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Dec. 16: Sexual justice, MIA – and other letters to the editor Add to ...


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If 2013 was a who-smoked-what, who-spent-what, who knew-what roller-coaster, what will the coming year look like?

Tell us who, what or where will define the next 12 months and why you think so. We’ll publish a section of responses in the Focus section.

letters@globeandmail.com or go here


Sexual justice, MIA

It is tragically ironic that more than 100 heads of state were gathered in Johannesburg last week to honour Nelson Mandela for his towering achievements in paving a path to freedom for millions, while at the same time such freedom is denied to gay and lesbian people in many countries (The Battle Is Far From Won – Dec. 13).

The eloquent speeches rang hollow for those who are forbidden the basic right of sexual justice and equality before the law.

Where does all this homophobic rhetoric come from?

I place it squarely on the shoulders of religious groups and churches that work within these countries, inciting hatred and discrimination, based on a flawed reading of a very human text.

When I stand in the pulpit on a Sunday morning, I offer repentance to our gay and lesbian kinfolk for what we have done to them. And I will continue to speak on their behalf until there is no breath left in my body.

Linda Hunter, minister, Knox United Church, Calgary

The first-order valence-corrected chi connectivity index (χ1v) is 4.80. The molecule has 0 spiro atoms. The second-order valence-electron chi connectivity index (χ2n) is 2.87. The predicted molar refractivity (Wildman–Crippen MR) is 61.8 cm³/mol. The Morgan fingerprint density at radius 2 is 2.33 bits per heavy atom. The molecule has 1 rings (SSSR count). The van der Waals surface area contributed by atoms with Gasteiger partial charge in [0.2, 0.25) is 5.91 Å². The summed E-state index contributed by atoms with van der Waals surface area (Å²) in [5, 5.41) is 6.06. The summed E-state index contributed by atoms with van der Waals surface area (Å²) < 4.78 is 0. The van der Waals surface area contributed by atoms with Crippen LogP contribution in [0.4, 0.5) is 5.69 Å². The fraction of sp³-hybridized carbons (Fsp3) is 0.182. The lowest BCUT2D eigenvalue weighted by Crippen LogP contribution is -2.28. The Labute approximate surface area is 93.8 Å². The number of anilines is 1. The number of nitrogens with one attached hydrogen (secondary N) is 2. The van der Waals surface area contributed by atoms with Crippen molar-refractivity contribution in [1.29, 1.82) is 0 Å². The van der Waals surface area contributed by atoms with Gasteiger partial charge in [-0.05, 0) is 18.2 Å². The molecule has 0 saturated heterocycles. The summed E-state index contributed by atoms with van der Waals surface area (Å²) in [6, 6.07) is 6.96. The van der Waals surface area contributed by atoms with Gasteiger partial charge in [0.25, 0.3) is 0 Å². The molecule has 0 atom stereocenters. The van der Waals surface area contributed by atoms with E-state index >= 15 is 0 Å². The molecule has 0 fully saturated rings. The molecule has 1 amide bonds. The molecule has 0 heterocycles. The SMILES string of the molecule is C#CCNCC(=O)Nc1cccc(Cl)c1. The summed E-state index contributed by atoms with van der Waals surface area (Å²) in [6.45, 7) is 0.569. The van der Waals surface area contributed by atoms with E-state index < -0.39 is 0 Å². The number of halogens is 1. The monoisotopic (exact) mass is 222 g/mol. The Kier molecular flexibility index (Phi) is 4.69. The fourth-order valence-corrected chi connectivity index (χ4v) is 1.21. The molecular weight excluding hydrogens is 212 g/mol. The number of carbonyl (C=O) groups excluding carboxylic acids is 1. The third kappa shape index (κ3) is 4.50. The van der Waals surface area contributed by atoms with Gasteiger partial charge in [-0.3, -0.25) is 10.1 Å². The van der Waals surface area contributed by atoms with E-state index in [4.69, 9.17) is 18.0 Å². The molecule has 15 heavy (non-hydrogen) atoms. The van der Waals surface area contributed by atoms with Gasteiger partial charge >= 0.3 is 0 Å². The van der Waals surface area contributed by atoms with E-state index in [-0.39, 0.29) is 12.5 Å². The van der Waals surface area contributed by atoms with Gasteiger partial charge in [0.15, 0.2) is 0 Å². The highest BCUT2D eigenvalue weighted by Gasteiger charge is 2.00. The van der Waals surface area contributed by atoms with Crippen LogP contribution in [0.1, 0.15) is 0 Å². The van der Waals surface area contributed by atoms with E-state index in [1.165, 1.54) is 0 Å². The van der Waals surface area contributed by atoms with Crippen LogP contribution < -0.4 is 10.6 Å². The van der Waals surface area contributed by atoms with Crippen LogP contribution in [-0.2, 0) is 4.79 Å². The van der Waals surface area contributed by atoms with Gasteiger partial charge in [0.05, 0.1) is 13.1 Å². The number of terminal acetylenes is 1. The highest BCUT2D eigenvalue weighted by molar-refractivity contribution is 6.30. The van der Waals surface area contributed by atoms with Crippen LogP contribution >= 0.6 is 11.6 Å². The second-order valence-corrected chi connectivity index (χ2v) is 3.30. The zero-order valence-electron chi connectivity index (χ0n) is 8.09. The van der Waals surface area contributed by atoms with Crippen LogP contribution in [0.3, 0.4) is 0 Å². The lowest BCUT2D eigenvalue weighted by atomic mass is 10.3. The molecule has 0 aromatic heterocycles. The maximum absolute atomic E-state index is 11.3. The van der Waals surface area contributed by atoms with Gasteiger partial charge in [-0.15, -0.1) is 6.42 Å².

Go well, Madiba

As one who was privileged to work as a volunteer for the South African Congress of Trade Unions (SACTU) and Nelson Mandela’s African National Congress, I mourn the loss of a great leader and human being.

And as leaders like former prime minister Brian Mulroney are continually touted as the champions of sanctions against apartheid, the champions I am compelled to mention are ordinary Canadian working people.

Thousands of Canadian workers welcomed anti-apartheid speakers to their events, refused to buy South African products and risked losing their jobs as they participated in a campaign to pressure the Canadian government to stop engaging with apartheid. Postal workers refused to handle mail, telephone workers blocked communications, auto workers and dock workers down-ed tools and public-sector workers in Ontario and elsewhere pressured employers to get rid of South African fruits from their jails and colleges. More than 300 Canadian labour groups contributed financially to the underground work of SACTU and ANC.

These are just a few of the many stories and these stories must be told.

Hamba kahle (go well), Nelson Mandela.

Brenda Wall, Toronto


It was great to see the well-earned recognition for Brian Mulroney and Joe Clark for their steadfast resolve in backing sanctions as part of Canada’s concerted effort to end apartheid, particularly at a time when other G8 nations were reluctant to act.

Speaking of acting, we should all enjoy it now because it won’t be long before Hollywood paints a decidedly different picture.

Rob Moser, Calgary


A gas tax is not on

Re Gas Tax Should Fund Transit Project: Panel (Dec. 13): I live in a delightful rural town of about 2,000 people. Our streets and sidewalks are cleared in winter; our roads and other services are well maintained by local government. When the local arena could no longer provide sufficient ice time for casual use, residents got together to raise money to build an impressive outdoor rink. Such is the beauty of living here.